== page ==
I checked today with City Attorney Tom Carpenter to confirm my understanding of requirements to be elected mayor, given this year’s five-way race and the chance no candidate will receive a majority of the votes.
If there’s no majority vote winner, a candidate must gain 40 percent of the vote to win. This is established by statute and enabling ordinance, Carpenter said. There’s a separate statute governing mayor-council cities that
There is no minimum vote requirement for city board seats. The candidate with the most votes
Bryan Poe at the Election Commission followed up with the specific statutory and ordinance references:
For a candidate to win the Little Rock Mayor’s race outright, he will need to win a minimum of 40% of the vote. Otherwise, the two candidates with the most votes will compete in the General Election Runoff to be held on December 4, 2018. This is in accordance with ACA § 14-61-111 (b)(1)(A):
(b) (2) (A) At a special or general election on the question of whether to directly elect the mayor, a majority of the qualified electors voting on the issue may also vote to require that a successful candidate for mayor receive a minimum percentage, less than fifty percent (50%), of the total votes cast for the position of mayor in order to be elected mayor without a runoff.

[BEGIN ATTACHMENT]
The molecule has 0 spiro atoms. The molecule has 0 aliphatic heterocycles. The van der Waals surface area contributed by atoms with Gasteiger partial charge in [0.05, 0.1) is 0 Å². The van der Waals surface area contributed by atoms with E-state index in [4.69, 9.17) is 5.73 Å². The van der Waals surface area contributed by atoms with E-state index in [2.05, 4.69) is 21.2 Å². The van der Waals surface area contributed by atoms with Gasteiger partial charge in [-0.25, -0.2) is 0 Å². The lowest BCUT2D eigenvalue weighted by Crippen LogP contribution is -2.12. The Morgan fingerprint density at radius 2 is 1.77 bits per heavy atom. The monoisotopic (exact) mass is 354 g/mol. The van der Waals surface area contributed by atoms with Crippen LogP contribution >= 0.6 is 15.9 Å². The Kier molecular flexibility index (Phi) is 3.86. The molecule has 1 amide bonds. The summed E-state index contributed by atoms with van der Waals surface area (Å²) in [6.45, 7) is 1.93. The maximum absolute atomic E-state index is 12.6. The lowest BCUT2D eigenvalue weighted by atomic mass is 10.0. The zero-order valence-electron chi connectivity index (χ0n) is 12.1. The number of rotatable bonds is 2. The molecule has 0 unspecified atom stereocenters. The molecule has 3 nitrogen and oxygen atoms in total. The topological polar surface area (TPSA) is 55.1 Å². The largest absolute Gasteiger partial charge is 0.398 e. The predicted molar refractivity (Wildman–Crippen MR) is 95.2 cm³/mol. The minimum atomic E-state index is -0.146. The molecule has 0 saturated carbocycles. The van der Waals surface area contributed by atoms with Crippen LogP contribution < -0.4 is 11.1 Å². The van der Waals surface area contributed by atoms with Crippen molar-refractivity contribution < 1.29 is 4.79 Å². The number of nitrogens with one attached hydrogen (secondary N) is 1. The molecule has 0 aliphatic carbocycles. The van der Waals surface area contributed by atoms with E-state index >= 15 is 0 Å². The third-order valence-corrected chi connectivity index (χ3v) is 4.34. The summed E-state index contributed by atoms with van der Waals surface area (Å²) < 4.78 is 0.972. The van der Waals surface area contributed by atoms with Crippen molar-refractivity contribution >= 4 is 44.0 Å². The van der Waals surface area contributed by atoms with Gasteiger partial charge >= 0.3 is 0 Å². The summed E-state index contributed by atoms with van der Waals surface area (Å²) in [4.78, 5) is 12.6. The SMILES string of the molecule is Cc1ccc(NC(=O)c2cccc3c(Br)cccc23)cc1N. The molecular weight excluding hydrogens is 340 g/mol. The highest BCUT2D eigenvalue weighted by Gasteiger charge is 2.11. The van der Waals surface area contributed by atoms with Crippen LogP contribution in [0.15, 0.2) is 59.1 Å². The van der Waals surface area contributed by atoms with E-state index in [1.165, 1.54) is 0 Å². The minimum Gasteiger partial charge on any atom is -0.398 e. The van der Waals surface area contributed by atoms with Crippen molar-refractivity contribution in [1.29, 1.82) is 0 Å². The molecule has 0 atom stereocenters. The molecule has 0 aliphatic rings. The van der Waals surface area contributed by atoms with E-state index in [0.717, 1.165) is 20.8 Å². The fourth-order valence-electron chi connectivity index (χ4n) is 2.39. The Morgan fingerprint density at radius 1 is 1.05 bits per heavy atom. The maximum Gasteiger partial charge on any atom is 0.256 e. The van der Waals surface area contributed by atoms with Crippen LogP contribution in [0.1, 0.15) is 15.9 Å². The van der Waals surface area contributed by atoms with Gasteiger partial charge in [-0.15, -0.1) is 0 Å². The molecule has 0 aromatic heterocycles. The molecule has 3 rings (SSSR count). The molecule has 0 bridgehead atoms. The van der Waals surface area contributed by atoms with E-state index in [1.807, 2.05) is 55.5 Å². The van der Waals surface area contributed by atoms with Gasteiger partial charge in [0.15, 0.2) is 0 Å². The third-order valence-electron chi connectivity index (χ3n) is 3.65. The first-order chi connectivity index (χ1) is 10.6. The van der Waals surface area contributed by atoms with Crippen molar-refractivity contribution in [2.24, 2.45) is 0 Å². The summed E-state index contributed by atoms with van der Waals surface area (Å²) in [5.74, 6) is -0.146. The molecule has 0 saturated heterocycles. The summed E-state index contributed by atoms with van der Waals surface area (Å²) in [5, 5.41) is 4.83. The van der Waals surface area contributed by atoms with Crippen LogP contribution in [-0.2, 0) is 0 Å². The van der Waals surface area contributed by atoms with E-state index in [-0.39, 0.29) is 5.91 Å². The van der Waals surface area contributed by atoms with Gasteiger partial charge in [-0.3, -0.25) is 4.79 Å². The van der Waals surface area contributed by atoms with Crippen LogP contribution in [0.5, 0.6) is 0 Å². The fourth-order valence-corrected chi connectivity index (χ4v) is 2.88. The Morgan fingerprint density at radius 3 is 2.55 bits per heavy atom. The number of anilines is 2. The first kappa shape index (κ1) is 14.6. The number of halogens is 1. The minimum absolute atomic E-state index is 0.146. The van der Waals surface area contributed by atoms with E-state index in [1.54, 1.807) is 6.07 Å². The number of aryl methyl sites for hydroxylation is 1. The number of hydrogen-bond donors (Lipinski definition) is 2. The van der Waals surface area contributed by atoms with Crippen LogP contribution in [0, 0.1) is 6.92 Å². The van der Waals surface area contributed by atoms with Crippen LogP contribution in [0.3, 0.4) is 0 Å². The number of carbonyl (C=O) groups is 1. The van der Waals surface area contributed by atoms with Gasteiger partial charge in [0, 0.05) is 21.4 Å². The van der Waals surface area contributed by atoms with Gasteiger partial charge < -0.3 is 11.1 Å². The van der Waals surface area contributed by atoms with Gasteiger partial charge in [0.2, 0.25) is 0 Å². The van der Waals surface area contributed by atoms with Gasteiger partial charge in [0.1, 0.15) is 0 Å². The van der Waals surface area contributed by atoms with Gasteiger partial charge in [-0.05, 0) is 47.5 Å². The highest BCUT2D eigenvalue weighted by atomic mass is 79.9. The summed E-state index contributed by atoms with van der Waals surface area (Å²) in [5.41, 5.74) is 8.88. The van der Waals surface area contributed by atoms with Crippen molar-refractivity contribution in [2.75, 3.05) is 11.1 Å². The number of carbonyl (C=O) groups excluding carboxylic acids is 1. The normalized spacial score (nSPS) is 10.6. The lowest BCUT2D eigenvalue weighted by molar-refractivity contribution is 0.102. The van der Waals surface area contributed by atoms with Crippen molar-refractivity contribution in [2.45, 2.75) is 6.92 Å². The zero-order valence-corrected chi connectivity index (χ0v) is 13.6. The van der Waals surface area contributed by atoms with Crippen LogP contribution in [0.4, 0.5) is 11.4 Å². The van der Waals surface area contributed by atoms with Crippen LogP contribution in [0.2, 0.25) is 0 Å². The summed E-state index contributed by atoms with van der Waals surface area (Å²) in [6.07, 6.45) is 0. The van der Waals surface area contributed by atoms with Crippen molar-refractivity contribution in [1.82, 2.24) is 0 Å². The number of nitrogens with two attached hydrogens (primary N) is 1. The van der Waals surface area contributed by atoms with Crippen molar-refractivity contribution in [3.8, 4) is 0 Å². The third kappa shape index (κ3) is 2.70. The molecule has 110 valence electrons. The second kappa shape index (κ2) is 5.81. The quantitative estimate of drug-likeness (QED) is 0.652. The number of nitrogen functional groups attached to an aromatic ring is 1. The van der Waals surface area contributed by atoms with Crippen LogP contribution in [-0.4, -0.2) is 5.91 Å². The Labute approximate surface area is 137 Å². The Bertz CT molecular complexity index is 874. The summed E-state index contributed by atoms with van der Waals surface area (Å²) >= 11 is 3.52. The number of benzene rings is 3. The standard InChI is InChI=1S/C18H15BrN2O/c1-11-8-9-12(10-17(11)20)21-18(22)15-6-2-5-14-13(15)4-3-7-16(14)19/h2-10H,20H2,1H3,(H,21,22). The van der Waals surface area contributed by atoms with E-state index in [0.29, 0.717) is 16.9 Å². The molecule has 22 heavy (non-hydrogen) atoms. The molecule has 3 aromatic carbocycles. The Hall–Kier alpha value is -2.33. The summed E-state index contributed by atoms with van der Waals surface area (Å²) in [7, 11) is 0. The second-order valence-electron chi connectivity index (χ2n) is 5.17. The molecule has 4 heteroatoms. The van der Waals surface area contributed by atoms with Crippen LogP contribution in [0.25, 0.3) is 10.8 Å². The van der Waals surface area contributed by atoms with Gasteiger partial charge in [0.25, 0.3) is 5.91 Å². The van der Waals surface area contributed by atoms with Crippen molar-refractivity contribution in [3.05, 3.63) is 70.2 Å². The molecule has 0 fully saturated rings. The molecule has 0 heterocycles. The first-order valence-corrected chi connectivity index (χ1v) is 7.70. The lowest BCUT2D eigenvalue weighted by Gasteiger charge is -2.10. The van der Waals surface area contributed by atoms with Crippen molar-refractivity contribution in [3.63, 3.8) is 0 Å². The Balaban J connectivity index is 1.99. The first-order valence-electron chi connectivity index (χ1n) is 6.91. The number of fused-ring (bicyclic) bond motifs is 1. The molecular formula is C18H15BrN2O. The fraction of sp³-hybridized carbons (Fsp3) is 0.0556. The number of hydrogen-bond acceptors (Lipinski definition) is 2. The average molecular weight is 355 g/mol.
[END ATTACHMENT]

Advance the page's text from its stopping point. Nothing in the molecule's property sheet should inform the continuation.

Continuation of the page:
and Little Rock Ordinance 16435, Section 2 (Adopted at a referendum of LR voters conducted on July 27, 1993):
A successful candidate for mayor must receive forty percent ( 40 %) of the total votes cast for mayor in order to be elected mayor without a runoff…
PS: There’s another wrinkle on elections. State law requires a runoff in cities with city manager government, such as Little Rock, to hold runoffs two weeks after the election. The law was changed to provide a four-week delay in 2017, but Pulaski Election Coordinator Bryan Poe said city manager cities were inadvertently overlooked in the bill drafting. The city has taken the position the two-week period should be followed. But Poe said this puts the commision in a position to be out of kilter with other laws that didn’t exist when the two-week period was adopted in 1989. Military ballots must be given 10 days after the election for return, to name one particular problem, along with reprogramming machines for a new election. Early voting would have to begin for a two-week runoff before the candidates in a runoff were certified, Poe said. So the commission has decided to adhere to the four-week period. As yet, no one has complained.